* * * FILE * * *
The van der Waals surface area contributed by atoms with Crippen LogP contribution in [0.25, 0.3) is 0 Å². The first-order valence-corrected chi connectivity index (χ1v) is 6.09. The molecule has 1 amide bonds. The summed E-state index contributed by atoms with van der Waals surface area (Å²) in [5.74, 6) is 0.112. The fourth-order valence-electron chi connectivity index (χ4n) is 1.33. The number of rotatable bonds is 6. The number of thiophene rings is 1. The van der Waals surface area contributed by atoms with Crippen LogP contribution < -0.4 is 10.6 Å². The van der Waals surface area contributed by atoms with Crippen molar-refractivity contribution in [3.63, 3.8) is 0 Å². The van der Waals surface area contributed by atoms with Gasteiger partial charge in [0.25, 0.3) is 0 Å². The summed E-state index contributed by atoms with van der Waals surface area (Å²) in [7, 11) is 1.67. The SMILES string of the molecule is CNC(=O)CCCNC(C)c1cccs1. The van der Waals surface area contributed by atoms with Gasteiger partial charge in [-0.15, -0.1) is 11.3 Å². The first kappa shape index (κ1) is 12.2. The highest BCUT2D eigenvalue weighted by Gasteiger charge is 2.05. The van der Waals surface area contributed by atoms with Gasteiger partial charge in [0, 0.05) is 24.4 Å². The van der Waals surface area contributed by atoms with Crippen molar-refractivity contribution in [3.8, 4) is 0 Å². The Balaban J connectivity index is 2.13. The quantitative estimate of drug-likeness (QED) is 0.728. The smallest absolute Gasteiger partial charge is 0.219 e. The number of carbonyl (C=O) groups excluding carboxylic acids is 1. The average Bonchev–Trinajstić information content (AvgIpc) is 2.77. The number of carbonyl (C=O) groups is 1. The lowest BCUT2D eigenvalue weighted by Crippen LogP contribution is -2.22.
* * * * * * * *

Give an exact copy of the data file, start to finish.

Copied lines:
The van der Waals surface area contributed by atoms with Crippen LogP contribution in [0.25, 0.3) is 0 Å². The first-order valence-corrected chi connectivity index (χ1v) is 6.09. The molecule has 1 amide bonds. The summed E-state index contributed by atoms with van der Waals surface area (Å²) in [5.74, 6) is 0.112. The fourth-order valence-electron chi connectivity index (χ4n) is 1.33. The number of rotatable bonds is 6. The number of thiophene rings is 1. The van der Waals surface area contributed by atoms with Crippen LogP contribution < -0.4 is 10.6 Å². The van der Waals surface area contributed by atoms with Crippen molar-refractivity contribution in [3.63, 3.8) is 0 Å². The van der Waals surface area contributed by atoms with Gasteiger partial charge in [0.25, 0.3) is 0 Å². The summed E-state index contributed by atoms with van der Waals surface area (Å²) in [7, 11) is 1.67. The SMILES string of the molecule is CNC(=O)CCCNC(C)c1cccs1. The van der Waals surface area contributed by atoms with Gasteiger partial charge in [-0.15, -0.1) is 11.3 Å². The first kappa shape index (κ1) is 12.2. The highest BCUT2D eigenvalue weighted by Gasteiger charge is 2.05. The van der Waals surface area contributed by atoms with Gasteiger partial charge in [0, 0.05) is 24.4 Å². The van der Waals surface area contributed by atoms with Crippen molar-refractivity contribution in [3.8, 4) is 0 Å². The Balaban J connectivity index is 2.13. The quantitative estimate of drug-likeness (QED) is 0.728. The smallest absolute Gasteiger partial charge is 0.219 e. The number of carbonyl (C=O) groups excluding carboxylic acids is 1. The average Bonchev–Trinajstić information content (AvgIpc) is 2.77. The number of carbonyl (C=O) groups is 1. The lowest BCUT2D eigenvalue weighted by Crippen LogP contribution is -2.22.